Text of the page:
Sailing in Croatia

I spent last week - Saturday to Saturday - on a yacht, sailing the Adriatic Sea down the coast of Croatia, and flitting between the islands. My old castlemate, Mike, whom I'd not seen in almost four years, had invited me to join him and some others on this jaunty cruise. Two 45 foot Elan yachts had been chartered, and Mike and his younger brother Matt, both excellent sailors, were qualified to sail them. Sailing a yacht is no mean feat, especially when the yacht is filled with the likes of me, and lazy girls. But despite this massive handicap, a-sailing we did go, and very successfully too.

I'm still trying to make sense of this week, to be honest. So much happened, a mixture of high drama on the seas and idyllic relaxation in peaceful bays, and it's all begun to blur into one giant faux-millionaire haze. The week was truly spent in breathtaking surroundings, sailing past sheer mountains falling into blue seas, with enchanting medieval villages improbably streched along. I've seen a few nice places in my time, but the Croatian coastline must be among the most stunning - an absolutely world-class spectacle. Not just the popular places, such as the picture-perfect towns of Hvar and Korcula, with their antique town centres with narrow streets and delightful clock-towers, but all the locations well beyond the non-sailor: the endless chains of craggy mountains, the church magnificently and mysteriously nestled alone within one of these mountains, the nest of small, forested islands on the way to Dubrovnik, the serene bays with rocky beachs and an old ramshackle fishing cottage crumbling. For entertainment we were given a raging forest fire, with a plucky helicopter scooping water from the sea and chucking it at the flames in a wholly futile gesture of machine vs nature.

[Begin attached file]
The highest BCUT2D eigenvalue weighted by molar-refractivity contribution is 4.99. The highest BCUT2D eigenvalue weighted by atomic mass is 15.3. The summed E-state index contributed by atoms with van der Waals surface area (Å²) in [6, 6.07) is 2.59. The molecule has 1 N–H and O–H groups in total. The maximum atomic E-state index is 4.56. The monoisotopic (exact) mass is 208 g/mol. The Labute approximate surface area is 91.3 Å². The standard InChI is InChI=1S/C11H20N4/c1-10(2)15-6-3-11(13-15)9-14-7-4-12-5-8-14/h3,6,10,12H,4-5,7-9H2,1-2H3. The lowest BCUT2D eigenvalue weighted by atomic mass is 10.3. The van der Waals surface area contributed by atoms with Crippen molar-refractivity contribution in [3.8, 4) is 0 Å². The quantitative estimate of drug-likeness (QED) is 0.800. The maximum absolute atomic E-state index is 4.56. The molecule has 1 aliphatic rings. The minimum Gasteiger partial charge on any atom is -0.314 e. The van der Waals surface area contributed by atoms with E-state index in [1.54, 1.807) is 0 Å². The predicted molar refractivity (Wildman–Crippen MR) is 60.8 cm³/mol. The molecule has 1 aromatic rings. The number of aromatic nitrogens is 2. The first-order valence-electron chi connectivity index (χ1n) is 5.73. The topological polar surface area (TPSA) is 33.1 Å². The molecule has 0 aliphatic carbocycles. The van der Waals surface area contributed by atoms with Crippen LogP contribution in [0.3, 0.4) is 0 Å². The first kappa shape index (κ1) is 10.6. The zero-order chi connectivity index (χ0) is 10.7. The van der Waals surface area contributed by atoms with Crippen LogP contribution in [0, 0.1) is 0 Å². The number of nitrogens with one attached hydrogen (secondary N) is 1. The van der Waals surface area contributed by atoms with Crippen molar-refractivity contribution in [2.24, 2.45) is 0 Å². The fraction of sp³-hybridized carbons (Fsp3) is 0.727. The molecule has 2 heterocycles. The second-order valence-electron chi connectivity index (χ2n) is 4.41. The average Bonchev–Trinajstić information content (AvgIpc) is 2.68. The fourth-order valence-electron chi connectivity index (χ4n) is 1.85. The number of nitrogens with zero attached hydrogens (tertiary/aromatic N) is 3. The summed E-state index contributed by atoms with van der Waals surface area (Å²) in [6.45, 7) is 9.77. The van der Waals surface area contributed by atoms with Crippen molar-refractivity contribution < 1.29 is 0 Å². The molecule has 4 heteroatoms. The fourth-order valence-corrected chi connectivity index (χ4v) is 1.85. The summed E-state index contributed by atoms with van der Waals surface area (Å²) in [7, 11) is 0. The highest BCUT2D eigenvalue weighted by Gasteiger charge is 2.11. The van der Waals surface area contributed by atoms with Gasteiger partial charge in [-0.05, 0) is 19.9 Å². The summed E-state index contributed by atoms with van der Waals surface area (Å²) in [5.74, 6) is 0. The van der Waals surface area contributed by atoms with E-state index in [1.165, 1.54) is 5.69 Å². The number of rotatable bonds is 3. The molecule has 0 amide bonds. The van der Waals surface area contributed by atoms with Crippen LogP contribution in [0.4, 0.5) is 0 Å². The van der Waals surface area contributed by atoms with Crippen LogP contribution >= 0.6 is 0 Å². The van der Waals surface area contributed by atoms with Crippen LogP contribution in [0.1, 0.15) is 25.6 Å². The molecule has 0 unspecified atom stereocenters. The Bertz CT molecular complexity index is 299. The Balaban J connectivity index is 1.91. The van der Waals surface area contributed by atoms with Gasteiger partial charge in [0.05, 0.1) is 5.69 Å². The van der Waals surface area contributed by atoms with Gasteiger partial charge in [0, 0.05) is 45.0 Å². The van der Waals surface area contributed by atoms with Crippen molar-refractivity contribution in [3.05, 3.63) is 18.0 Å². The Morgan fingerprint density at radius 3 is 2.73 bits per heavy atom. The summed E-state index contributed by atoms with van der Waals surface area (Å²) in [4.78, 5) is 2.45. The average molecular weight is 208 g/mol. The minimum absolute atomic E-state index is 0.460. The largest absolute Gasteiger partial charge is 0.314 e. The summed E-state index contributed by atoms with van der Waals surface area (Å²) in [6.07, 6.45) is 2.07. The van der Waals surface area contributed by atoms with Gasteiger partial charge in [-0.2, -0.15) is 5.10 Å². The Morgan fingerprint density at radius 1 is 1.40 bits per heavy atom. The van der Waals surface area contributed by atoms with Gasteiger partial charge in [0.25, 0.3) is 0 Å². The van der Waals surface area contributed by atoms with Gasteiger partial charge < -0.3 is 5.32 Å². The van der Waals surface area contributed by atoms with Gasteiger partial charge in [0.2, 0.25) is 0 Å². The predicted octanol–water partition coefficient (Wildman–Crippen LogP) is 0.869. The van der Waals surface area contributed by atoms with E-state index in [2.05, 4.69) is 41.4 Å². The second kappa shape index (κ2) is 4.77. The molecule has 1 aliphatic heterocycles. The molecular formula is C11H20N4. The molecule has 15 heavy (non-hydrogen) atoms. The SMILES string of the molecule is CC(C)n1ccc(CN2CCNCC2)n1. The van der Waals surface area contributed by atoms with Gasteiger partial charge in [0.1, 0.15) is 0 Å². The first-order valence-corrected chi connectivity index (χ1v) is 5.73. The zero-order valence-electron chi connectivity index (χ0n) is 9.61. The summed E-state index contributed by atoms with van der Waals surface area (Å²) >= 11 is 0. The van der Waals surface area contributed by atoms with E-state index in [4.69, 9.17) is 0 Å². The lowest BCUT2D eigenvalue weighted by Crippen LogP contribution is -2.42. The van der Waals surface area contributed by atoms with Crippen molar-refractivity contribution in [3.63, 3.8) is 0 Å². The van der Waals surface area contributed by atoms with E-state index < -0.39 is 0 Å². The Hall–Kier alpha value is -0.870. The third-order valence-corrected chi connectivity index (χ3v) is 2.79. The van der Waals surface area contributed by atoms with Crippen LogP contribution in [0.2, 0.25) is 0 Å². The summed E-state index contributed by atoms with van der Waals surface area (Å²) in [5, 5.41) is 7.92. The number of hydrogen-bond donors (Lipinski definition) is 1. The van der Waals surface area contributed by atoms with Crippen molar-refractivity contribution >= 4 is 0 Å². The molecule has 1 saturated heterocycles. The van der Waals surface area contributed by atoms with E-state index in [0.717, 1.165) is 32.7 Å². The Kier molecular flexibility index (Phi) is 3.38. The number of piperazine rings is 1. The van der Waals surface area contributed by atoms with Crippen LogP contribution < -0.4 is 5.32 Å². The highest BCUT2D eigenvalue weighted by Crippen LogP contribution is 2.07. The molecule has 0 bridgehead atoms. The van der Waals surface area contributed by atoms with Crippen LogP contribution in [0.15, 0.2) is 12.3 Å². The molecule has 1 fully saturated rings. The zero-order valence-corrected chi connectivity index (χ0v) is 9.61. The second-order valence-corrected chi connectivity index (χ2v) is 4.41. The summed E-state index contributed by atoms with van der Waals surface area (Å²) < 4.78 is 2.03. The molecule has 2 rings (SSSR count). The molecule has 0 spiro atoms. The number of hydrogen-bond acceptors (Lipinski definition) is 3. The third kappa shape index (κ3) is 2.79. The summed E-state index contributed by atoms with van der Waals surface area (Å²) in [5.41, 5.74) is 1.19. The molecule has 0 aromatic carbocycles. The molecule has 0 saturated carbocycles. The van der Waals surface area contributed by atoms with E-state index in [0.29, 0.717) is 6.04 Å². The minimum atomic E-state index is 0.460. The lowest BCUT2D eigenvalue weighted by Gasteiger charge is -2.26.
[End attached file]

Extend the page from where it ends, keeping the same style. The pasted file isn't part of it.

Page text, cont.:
All that was the backdrop: each day provided more than its fair share of action and adventure. Of note was "Pirate Day", where the occupants of both yachts dressed as pirates, and chucked water balloons at each other when the yachts were steered close. Other passing yachts seemed to find this behaviour somewhat intriguing, as they saw a bunch of ragtag youths in bandanas and eye-patches, waving plastic cutlasses and hoisting the Jolly Roger. Pirate Day ended, appropriates, with raging drunkenness, injuries and some memorable walking of the plank.

Seafaring dramas didn't end their, as the beginning of the voyage threw at us the double whammy of a yacht losing its anchor and then its engines, only our experienced captains ensuring we avoided the respective disasters of crashing into the rocks and being stranded at sea. There was the night out in Hvar Town, where myself and Mike managed to miss the last taxi-boat back to our yacht (in a different marina) and so had no choice but to drink all night and find alternative accommodation (the back of a different yacht did the trick for me).